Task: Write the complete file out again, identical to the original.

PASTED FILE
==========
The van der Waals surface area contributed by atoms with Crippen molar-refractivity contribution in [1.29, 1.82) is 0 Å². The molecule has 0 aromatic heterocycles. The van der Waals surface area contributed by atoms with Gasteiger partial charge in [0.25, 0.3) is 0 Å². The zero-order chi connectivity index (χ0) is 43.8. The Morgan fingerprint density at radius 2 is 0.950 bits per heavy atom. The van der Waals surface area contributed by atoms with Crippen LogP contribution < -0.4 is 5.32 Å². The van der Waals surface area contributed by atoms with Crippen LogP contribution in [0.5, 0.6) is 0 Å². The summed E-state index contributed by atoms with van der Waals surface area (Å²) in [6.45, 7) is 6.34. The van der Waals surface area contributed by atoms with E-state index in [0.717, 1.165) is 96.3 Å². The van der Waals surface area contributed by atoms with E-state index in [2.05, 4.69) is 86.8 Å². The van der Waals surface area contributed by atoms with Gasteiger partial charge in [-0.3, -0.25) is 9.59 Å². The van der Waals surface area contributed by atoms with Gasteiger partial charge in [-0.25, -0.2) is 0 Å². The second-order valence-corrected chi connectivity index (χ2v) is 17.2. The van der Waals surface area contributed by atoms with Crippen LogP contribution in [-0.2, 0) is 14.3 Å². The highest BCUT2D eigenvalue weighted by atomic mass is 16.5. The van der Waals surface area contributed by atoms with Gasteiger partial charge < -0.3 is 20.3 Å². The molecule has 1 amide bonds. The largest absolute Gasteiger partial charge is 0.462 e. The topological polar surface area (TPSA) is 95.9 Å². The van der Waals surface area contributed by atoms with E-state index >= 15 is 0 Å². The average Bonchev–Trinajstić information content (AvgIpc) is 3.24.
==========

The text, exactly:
The van der Waals surface area contributed by atoms with Crippen molar-refractivity contribution in [1.29, 1.82) is 0 Å². The molecule has 0 aromatic heterocycles. The van der Waals surface area contributed by atoms with Gasteiger partial charge in [0.25, 0.3) is 0 Å². The zero-order chi connectivity index (χ0) is 43.8. The Morgan fingerprint density at radius 2 is 0.950 bits per heavy atom. The van der Waals surface area contributed by atoms with Crippen LogP contribution < -0.4 is 5.32 Å². The van der Waals surface area contributed by atoms with Crippen LogP contribution in [0.5, 0.6) is 0 Å². The summed E-state index contributed by atoms with van der Waals surface area (Å²) in [6.45, 7) is 6.34. The van der Waals surface area contributed by atoms with E-state index in [0.717, 1.165) is 96.3 Å². The van der Waals surface area contributed by atoms with E-state index in [2.05, 4.69) is 86.8 Å². The van der Waals surface area contributed by atoms with Gasteiger partial charge in [-0.3, -0.25) is 9.59 Å². The van der Waals surface area contributed by atoms with Gasteiger partial charge in [-0.25, -0.2) is 0 Å². The second-order valence-corrected chi connectivity index (χ2v) is 17.2. The van der Waals surface area contributed by atoms with Crippen LogP contribution in [-0.2, 0) is 14.3 Å². The highest BCUT2D eigenvalue weighted by atomic mass is 16.5. The van der Waals surface area contributed by atoms with Gasteiger partial charge < -0.3 is 20.3 Å². The molecule has 1 amide bonds. The largest absolute Gasteiger partial charge is 0.462 e. The topological polar surface area (TPSA) is 95.9 Å². The van der Waals surface area contributed by atoms with E-state index >= 15 is 0 Å². The average Bonchev–Trinajstić information content (AvgIpc) is 3.24.